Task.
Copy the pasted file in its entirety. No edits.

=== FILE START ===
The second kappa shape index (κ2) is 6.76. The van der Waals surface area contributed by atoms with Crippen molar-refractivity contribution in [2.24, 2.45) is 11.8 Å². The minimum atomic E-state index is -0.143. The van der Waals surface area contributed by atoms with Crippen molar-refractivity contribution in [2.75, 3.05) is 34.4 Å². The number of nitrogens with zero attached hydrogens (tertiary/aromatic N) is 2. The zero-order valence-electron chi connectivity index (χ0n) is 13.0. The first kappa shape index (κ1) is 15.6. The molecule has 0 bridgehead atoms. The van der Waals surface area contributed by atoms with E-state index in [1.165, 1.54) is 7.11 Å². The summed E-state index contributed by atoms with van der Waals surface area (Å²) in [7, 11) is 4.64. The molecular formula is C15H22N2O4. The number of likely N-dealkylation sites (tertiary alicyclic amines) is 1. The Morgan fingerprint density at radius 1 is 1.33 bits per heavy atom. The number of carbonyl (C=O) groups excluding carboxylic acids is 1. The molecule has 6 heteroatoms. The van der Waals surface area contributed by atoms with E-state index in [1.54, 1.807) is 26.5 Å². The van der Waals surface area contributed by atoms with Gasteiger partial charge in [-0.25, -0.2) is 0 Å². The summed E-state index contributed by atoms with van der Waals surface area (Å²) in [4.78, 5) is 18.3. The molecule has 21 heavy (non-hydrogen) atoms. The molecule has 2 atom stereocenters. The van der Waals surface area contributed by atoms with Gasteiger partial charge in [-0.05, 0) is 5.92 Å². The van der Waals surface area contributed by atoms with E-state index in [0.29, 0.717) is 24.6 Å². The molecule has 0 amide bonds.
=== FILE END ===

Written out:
The second kappa shape index (κ2) is 6.76. The van der Waals surface area contributed by atoms with Crippen molar-refractivity contribution in [2.24, 2.45) is 11.8 Å². The minimum atomic E-state index is -0.143. The van der Waals surface area contributed by atoms with Crippen molar-refractivity contribution in [2.75, 3.05) is 34.4 Å². The number of nitrogens with zero attached hydrogens (tertiary/aromatic N) is 2. The zero-order valence-electron chi connectivity index (χ0n) is 13.0. The first kappa shape index (κ1) is 15.6. The molecule has 0 bridgehead atoms. The van der Waals surface area contributed by atoms with E-state index in [1.165, 1.54) is 7.11 Å². The summed E-state index contributed by atoms with van der Waals surface area (Å²) in [7, 11) is 4.64. The molecular formula is C15H22N2O4. The number of likely N-dealkylation sites (tertiary alicyclic amines) is 1. The Morgan fingerprint density at radius 1 is 1.33 bits per heavy atom. The number of carbonyl (C=O) groups excluding carboxylic acids is 1. The molecule has 6 heteroatoms. The van der Waals surface area contributed by atoms with E-state index in [1.54, 1.807) is 26.5 Å². The van der Waals surface area contributed by atoms with Gasteiger partial charge in [-0.25, -0.2) is 0 Å². The summed E-state index contributed by atoms with van der Waals surface area (Å²) in [4.78, 5) is 18.3. The molecule has 21 heavy (non-hydrogen) atoms. The molecule has 2 atom stereocenters. The van der Waals surface area contributed by atoms with Gasteiger partial charge in [-0.05, 0) is 5.92 Å². The van der Waals surface area contributed by atoms with E-state index in [0.29, 0.717) is 24.6 Å². The molecule has 0 amide bonds.